Re-Inventing Sicily in Italian American Writing and Film

By Gardaphe, Fred | MELUS, Fall 2003 | Go to article overview

Re-Inventing Sicily in Italian American Writing and Film


Gardaphe, Fred, MELUS


   The history of Sicily is one of defeats: defeats of reason,
   defeats of reasonable men.... From that however comes skepticism,
   that is not, in effect, the acceptance of defeat, but a margin of
   security, of elasticity, through which the defeat, already
   expected, already rationalized, does not become definitive and
   mortal. Skepticism is healthy though.
   It is the best antidote to fanaticism. (6)

   Leonardo Sciascia
   Sicily as a Metaphor

Sicily, the setting for many famous myths such as those we know from Homer's The Odyssey, has proven to be equally fertile soil for the mythology of Italian Americans. With a literary tradition that goes back more than a thousand years, it would only be a matter of time before emigrants from Sicily, the Italian region that sent more emigrants than any other to the United States, would affect American literature. The offspring of Sicilian immigrants have created an eruption of writing that testifies to the power that the island has on the artists it creates. Through contemporary Sicilian American historians, memoirists, fiction writers, poets, and culinary aesthetes, Sicily is insured of passing along more to American culture than the mafia and St. Joseph tables. This look at the use of Sicily in the works of a few Italian American writers and filmmakers focuses on how Sicily serves as the source of non- or even anti-American elements that help shape characters' identities. Sicily also serves as a source from which writers can create artistic antidotes to what they perceive as socio-cultural ills spawned in and by the United States. American writers go to Sicily, actually or through their imagination, in search of what they cannot find in the United States. The result is a rewriting of Sicily and the United States into something uniquely Sicilian American.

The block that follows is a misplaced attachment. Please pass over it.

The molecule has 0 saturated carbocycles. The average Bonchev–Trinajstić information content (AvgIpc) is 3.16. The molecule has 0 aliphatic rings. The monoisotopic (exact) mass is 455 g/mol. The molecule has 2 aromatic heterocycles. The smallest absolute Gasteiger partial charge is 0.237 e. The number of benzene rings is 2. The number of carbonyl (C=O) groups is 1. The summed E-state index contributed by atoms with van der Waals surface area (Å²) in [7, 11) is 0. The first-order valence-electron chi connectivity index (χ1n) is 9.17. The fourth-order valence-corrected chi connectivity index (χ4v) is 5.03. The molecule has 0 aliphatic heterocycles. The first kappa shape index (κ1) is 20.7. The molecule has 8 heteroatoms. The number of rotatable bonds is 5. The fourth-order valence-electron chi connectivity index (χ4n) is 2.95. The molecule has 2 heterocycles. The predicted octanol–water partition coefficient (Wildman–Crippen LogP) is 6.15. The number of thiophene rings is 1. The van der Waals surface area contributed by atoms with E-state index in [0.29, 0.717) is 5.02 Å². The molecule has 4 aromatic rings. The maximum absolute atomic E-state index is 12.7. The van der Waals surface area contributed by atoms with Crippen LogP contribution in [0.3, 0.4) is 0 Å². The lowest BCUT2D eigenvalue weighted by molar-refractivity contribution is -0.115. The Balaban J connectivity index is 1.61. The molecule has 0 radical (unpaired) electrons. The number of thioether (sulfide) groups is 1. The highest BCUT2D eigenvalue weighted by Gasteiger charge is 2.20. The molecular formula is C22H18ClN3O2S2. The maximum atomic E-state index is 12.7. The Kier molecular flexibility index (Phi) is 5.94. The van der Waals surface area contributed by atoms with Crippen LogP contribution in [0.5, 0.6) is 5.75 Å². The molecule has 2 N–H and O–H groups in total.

The dean of Sicilian American writers, Jerre Mangione, was an American-born son of Sicilian immigrants. Mangione grew up in a multi-ethnic neighborhood of Rochester, New York. His memoir, Mount Allegro, which has remained in print most of the years since its first appearance in 1943, is the first of four non-fictional books written by Mangione that deal with Sicilian and Sicilian American culture. In each book Sicily represents an "old world" that affects his development, from Sicilian, to American, and eventually to Sicilian American. The books are Mount Allegro (1943), Reunion in Sicily (1950), A Passion for Sicilians (1968), and An Ethnic At Large (1978). Mangione's life and writing, in many respects, are attempts to escape Sicilian notions of "destino." He tells us that his relatives' lives are governed by traditions and myths. Mangione writes that "destino," a barrier that keeps his relatives from becoming Americans, contained "strong elements of fatalism" that were "ingrained in the Sicilian soul by centuries of poverty and oppression.... In their minds, 'Destino,' the willingness to resign oneself to misfortune, was the key to survival; to refuse to believe that an almighty force predetermined the fate of all people was to court disaster" (Ethnic 32). Mangione can overcome this barrier only by leaving his relatives. Throughout Mount Allegro we get the sense that the narrator is documenting the decline of a people, the end of an era, an era that becomes history the moment the narrator separates himself from his immigrant relatives. In fact, Mangione can only write this book after he has left his home. As Mangione tells us in Contemporary Novelists, "the experiences that became the substance of Mount Allegro accentuated for me the sharp contrast between the philosophical values of the old world and those of the new. It also succeeded in casting me in the role of outsider who, belonging to neither world, tries to create his own world by writing" (571).

Mangione's role of the outsider causes a submerging of the self in his non-fictional writings. This insertion of the narrator as an invisible protagonist/observer, according to Ben Morreale, is a typical characteristic of control practiced by many Sicilian writers:

   Coming from an island that had been the crossroads of armies bent
   on world domination for centuries, having insecurities that some
   have translated into a psychological paura storica, or history of
   fear, the Sicilian has learned not to reveal himself. … 

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